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Old 25th June 2013, 02:51 PM   #141
agdr is offline agdr  United States
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decayed.cell - I may very well do another run at some point and post them over in the vendor's bazaar subforum if all continues to go well with testing. I'll let you know if I do. I agree, it would be good to have the panels available as a set with the PCB. One of the big plusses of this amp - as with the O2 - is the matching case and that isn't of much use without the drilled panels.

It also turns out that Seeed Studio has a 5 board option (quantity) for the 4 layer PCB fab service if anyone wants to fab some of their own with those 4-layers Gerbers I posted Their selector comes up with a default quantity of 10, but there is a 5 qty option in the pulldown menu. I think that worked out to be around $100 for 5 PCBs plus $20 DHL express, vs. $120 or so for 10 PCBs with $30 DHL express. The 10 are the lower cost-per-board, but 5 shaves $30 off the total cost.

Erik - the outfit is Proto Panel:

http://protopanel.com/products-servi..._discount.aspx (opens web page)

They claim to have the discount going on through the end of the month.

Last edited by agdr; 25th June 2013 at 02:58 PM.
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Old 25th June 2013, 07:15 PM   #142
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Default What PCB Board Software do you use to create your PCB's

What PCB Board Software do you use to create your PCB's. I want to
start doing this myself. Nice work and take care.
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Old 26th June 2013, 02:50 AM   #143
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mrsavage - I'm using Cadsoft Eagle, here:

CadSoft EAGLE PCB Design Software - EAGLE Support, Tutorials, Shop

https://www.cadsoftusa.com/buy-eagle/?language=en

The free (for non commercial DIY only) "light" version goes up to 80mm x 100mm, the size of the O2 amplifier, with 2 layers maximum.. The other for-pay versions allow more layers and bigger boards.

Definitely recommended to give it a try! Essentially you build up a schematic first using the schematic editor, then hit a button and it brings up the PCB editor with all the parts sitting in a pile at the bottom that then have to be placed. From then on any changes to the schematic - adding or deleting parts - track on the PCB board. Moving stuff around on the PCB editor has no effect on the schematic editor.

Probably the best way to get started learning is do a search on You Tube for "CADSOFT EAGLE". A few outfits have done very good multi-part videos explaining all the basics. Eventually you will need to create and add parts to the stock libraries. That turns out to be easy.

I'm having a lot of fun with Eagle. It is really amazing this level of computer power just sits on the desk in a laptop now. When I last laid out integrated circuits and microwave stuff a long time ago it was on ComputerVision CAD machines, early Sun Workstations, and Mentor Graphics Workstations that probably had about the same compute power as a pocket calculator today. I managed some engineering groups later on but didn't get hands on with the more recent design tools, just signed the checks.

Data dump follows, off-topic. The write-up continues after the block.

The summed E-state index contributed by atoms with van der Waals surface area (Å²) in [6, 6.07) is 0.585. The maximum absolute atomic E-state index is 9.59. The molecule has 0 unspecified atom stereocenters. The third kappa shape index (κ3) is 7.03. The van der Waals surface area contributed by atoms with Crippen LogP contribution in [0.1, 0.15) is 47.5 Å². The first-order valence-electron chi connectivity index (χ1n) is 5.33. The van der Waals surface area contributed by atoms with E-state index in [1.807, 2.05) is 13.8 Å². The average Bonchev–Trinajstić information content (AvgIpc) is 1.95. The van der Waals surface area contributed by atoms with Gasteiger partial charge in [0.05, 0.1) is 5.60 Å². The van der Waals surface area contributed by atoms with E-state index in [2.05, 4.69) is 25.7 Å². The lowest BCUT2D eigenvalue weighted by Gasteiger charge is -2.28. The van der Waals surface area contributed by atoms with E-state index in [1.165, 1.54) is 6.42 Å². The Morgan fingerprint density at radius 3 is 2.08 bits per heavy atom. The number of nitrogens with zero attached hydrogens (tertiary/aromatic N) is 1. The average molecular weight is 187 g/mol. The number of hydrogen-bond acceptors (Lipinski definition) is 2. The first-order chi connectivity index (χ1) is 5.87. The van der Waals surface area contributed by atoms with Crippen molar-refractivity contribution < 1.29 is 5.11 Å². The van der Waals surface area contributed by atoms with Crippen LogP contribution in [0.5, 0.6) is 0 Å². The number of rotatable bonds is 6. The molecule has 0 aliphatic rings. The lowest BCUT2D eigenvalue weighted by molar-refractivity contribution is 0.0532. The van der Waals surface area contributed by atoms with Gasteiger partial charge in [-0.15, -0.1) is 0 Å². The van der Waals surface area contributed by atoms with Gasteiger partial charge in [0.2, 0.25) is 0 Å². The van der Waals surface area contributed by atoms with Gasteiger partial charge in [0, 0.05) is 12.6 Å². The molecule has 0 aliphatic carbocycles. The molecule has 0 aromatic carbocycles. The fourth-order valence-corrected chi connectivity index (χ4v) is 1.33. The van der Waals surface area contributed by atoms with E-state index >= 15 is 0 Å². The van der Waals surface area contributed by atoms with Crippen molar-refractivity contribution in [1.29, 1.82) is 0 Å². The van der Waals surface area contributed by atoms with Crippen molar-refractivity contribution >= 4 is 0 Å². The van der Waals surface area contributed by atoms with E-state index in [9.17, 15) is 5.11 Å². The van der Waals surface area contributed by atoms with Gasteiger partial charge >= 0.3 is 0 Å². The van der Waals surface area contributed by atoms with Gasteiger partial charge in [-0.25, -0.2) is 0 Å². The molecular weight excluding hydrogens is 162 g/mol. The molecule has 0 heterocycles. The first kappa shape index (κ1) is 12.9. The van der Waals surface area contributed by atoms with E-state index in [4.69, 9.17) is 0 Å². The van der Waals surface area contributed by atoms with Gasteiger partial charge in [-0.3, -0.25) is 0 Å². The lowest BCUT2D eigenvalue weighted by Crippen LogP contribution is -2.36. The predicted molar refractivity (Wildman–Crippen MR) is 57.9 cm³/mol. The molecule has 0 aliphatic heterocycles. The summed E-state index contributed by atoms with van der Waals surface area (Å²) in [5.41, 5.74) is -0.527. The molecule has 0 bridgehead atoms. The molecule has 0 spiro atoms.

Last edited by agdr; 26th June 2013 at 02:57 AM.
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Old 26th June 2013, 08:09 PM   #144
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Default How do I import one of your files into Eagle?

How do I import your files into Eagle? I tried importing one of your designs, just to try out Eagle, but it does not work? Any ideas? Or am I something? I really new
to the PCB board building process. Take care.
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Old 26th June 2013, 08:25 PM   #145
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You can open any eagle file as long as you have the same or a higher version, no matter
what version (free, student, pro,etc...) created it. You might not be able to edit it, but you can view it. Just download the files to a directory on your computer, open EAGLE and
do File>open>schematic and navigate to where you put the downloaded files.
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Old 27th June 2013, 12:03 AM   #146
agdr is offline agdr  United States
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You will need two more files that I haven't posted, the schematic (.sch) and PC board (.brd) files. The Gerber files that go out to fab (the ones I posted) are something that you can tell Eagle to create. You can even view those with a Gerber viewer like this one:

Online Gerber Viewer

If you are using the free version of Eagle it would choke on the 80x160mm size and 4 layers of this "ODA" amp design. Go on over to the parallel LME49990 amp thread and I'll post the .sch and .brd files for the 2 layer version of that one. It is just 80x100mm and should work with the free Eagle.

You will probably get some complaints from Eagle upon loading the files due to missing libraries. I had to create the library parts for LME49990, the jacks, the rotary switch, and a few other things. But at least it should load what it can and let you mess around with it. Creating those parts from the data sheet information and adding them back into Eagle is a good way to learn how the libraries work.

Last edited by agdr; 27th June 2013 at 12:24 AM.
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Old 27th June 2013, 01:14 AM   #147